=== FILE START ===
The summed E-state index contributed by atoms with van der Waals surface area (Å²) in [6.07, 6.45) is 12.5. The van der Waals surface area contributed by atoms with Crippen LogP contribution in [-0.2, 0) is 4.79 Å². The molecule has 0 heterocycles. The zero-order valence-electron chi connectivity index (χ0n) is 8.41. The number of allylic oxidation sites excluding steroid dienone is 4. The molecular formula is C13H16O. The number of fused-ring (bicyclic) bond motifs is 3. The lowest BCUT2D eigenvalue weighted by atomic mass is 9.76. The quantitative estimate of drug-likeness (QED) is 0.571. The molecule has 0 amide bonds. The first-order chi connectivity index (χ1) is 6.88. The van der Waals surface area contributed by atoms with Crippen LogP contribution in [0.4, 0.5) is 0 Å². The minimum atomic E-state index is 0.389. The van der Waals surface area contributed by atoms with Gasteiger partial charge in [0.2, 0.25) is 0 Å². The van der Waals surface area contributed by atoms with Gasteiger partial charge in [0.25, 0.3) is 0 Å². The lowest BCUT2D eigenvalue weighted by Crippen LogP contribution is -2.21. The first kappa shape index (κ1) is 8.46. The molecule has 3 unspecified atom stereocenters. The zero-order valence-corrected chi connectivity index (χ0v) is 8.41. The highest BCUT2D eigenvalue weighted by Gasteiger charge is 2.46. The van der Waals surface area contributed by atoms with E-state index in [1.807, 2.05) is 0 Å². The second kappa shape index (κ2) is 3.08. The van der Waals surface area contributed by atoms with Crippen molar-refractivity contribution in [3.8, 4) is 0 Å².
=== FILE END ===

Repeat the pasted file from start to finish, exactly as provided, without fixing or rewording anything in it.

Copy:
The summed E-state index contributed by atoms with van der Waals surface area (Å²) in [6.07, 6.45) is 12.5. The van der Waals surface area contributed by atoms with Crippen LogP contribution in [-0.2, 0) is 4.79 Å². The molecule has 0 heterocycles. The zero-order valence-electron chi connectivity index (χ0n) is 8.41. The number of allylic oxidation sites excluding steroid dienone is 4. The molecular formula is C13H16O. The number of fused-ring (bicyclic) bond motifs is 3. The lowest BCUT2D eigenvalue weighted by atomic mass is 9.76. The quantitative estimate of drug-likeness (QED) is 0.571. The molecule has 0 amide bonds. The first-order chi connectivity index (χ1) is 6.88. The van der Waals surface area contributed by atoms with Crippen LogP contribution in [0.4, 0.5) is 0 Å². The minimum atomic E-state index is 0.389. The van der Waals surface area contributed by atoms with Gasteiger partial charge in [0.2, 0.25) is 0 Å². The van der Waals surface area contributed by atoms with Gasteiger partial charge in [0.25, 0.3) is 0 Å². The lowest BCUT2D eigenvalue weighted by Crippen LogP contribution is -2.21. The first kappa shape index (κ1) is 8.46. The molecule has 3 unspecified atom stereocenters. The zero-order valence-corrected chi connectivity index (χ0v) is 8.41. The highest BCUT2D eigenvalue weighted by Gasteiger charge is 2.46. The van der Waals surface area contributed by atoms with E-state index in [1.807, 2.05) is 0 Å². The second kappa shape index (κ2) is 3.08. The van der Waals surface area contributed by atoms with Crippen molar-refractivity contribution in [3.8, 4) is 0 Å².